One Mad Cow Spoils The Bunch?

Dairy cows mill about their pen Friday, Jan. 9, 2004 at the Sunny Dene Ranch in Mabton, Wash. Animals from a second quarantined herd with ties to the Washington state cow with mad cow disease will be killed
The United States is working with other countries to avoid shutting down trade when a single cow is found with mad cow disease, Agriculture Secretary Ann Veneman said Tuesday.

Veneman testified before the Senate Agriculture Committee, a day after the U.S. government said it is banning use of cattle blood in livestock feed to ward off a mad cow outbreak.

Countries across the globe halted beef imports from the United States after Veneman announced last month that a single cow had mad cow disease.

The United States has similarly banned imported beef from countries that discovered mad cow.

"Trade regulations, actions one country would take against another in the event of a single find, should be re-looked at," Veneman said.

"We are working with a number of other countries through the international make sure this doesn't become a major trade problem" when only one cow is diagnosed with the disease, she said.

The government announced rules that will bar the use of cow brains and certain other animal parts in dietary supplements taken by humans.

Federal investigators also Monday they are winding down their search for potentially infected animals which grew up with the infected Holstein — America's first and only known case discovered last month in Washington state.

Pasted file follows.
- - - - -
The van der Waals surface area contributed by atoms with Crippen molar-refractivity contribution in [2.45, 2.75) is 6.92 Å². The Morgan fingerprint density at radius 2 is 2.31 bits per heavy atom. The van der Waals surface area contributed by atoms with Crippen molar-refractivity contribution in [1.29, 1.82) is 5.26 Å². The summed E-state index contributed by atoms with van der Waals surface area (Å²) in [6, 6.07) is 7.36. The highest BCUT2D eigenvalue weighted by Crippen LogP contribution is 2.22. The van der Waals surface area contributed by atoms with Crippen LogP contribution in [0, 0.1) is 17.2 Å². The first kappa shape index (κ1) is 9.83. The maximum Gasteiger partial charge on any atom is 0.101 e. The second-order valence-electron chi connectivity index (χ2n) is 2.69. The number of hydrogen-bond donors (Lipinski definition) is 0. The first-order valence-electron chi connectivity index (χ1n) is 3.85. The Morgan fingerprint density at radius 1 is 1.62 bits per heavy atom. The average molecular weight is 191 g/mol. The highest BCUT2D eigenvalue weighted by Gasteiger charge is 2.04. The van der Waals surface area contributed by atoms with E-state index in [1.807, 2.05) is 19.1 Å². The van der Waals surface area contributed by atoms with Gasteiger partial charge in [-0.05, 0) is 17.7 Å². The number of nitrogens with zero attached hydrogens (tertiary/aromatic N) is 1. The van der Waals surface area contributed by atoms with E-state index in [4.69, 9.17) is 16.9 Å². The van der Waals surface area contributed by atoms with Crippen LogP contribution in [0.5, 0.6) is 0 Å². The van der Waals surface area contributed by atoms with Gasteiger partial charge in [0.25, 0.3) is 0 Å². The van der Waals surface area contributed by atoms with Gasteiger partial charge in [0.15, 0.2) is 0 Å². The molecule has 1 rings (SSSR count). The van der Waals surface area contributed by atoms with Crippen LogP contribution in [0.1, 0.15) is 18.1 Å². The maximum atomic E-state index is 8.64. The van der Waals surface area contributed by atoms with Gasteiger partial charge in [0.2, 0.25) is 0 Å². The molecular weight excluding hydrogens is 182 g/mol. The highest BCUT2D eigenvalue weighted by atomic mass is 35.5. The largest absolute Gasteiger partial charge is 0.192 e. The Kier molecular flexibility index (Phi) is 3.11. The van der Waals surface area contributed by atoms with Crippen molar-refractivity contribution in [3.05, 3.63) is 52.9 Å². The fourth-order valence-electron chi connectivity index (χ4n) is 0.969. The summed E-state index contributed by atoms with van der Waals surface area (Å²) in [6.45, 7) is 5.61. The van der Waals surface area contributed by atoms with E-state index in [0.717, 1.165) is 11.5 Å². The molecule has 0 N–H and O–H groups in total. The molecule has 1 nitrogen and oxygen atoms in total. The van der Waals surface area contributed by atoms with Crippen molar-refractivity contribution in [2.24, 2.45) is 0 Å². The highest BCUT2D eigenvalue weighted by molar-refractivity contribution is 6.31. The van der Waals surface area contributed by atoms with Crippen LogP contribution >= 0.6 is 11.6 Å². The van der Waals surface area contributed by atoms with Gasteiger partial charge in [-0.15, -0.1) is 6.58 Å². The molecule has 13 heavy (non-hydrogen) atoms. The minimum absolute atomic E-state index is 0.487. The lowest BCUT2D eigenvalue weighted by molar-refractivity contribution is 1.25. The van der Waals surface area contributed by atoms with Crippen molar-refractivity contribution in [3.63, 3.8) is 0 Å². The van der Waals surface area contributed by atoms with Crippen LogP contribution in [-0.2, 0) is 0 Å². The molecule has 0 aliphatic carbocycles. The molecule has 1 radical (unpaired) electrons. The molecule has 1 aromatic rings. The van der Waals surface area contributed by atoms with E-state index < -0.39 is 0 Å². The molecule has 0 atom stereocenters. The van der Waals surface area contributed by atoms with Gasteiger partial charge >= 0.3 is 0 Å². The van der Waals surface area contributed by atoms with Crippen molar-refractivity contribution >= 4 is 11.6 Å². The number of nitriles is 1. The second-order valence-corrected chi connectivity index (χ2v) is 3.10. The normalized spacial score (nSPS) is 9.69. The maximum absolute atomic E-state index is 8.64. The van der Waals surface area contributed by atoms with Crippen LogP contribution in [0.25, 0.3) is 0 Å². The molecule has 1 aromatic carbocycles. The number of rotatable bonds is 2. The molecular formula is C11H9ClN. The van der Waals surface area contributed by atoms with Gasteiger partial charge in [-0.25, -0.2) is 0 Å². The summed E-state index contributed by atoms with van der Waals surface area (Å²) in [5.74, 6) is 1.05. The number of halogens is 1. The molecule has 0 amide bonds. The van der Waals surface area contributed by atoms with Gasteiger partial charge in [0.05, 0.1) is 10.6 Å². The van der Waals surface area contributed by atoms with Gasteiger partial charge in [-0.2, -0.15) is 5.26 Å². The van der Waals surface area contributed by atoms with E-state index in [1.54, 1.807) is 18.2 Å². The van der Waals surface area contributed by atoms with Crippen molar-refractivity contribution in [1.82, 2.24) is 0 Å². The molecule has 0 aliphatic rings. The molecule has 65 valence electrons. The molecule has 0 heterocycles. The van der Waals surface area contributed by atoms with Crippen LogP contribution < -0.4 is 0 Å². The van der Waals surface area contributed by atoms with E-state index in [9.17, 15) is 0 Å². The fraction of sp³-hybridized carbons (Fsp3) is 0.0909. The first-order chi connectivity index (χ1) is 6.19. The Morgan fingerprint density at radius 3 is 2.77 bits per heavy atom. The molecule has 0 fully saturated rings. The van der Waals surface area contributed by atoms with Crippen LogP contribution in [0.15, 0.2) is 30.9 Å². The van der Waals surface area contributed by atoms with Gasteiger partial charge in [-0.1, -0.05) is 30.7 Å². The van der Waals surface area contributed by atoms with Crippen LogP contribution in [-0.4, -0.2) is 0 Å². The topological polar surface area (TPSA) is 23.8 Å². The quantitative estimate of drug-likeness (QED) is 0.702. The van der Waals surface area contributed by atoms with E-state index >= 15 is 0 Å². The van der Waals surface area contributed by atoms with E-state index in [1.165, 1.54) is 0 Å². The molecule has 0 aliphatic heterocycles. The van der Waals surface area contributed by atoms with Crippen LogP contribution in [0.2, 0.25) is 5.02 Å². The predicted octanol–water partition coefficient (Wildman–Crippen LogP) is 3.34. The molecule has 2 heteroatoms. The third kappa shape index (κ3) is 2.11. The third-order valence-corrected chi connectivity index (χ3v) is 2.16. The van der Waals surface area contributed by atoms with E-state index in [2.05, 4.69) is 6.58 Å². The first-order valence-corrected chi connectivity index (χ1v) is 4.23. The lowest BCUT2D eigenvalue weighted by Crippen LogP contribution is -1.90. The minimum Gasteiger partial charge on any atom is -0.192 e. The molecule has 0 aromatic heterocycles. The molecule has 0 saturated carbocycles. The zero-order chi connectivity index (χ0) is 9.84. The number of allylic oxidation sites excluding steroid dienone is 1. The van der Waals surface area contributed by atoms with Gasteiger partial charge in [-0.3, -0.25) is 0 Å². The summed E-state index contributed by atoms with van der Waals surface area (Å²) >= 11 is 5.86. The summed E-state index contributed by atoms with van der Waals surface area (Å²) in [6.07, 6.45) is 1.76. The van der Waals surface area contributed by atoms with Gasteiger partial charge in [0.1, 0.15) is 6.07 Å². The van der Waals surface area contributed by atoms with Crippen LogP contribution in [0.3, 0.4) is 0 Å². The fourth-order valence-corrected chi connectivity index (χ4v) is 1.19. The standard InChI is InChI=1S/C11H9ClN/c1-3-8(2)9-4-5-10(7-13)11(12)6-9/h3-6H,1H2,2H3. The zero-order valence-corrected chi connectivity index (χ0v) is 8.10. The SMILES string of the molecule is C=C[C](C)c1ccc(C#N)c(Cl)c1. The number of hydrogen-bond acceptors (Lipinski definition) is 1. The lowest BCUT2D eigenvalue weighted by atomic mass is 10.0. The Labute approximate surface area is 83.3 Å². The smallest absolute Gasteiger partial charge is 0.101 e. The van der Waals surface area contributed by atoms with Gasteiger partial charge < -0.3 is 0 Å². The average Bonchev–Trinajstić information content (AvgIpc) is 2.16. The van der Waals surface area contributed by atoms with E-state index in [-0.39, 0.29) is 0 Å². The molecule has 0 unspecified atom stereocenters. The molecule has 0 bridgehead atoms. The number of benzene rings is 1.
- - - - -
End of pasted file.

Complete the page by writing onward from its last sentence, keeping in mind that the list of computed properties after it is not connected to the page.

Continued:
The announcements came a day before a Senate Agriculture Committee hearing on mad cow. Anne Veneman, and the Food and Drug Administration's deputy commissioner, Dr. Lester Crawford, testified.

On Monday, the Food and Drug Administration, trying to close loopholes in its bans on livestock feed ingredients, banned the use of blood in feed for cattle and other grazing animals, including sheep and goats.

The new steps "are intended to provide even greater security," said FDA Commissioner Mark McClellan.

Farmers have given feed containing blood to calves as a substitute for cow's milk, which is more valuable and sold for human consumption. But researchers and consumer advocates contended that blood might spread the fatal brain-wasting condition, formally known as bovine spongiform encephalopathy.

FDA also noted that Americans who spent substantial amounts of time in countries that had the rare human form of the condition, variant Creutzfeldt-Jakob disease, are not allowed to donate blood.

The main U.S. defense against mad cow disease is a 1997 ban on giving cattle feed made from the protein or bone meal of sheep or certain other mammals. Such feed is considered the most likely source of infection.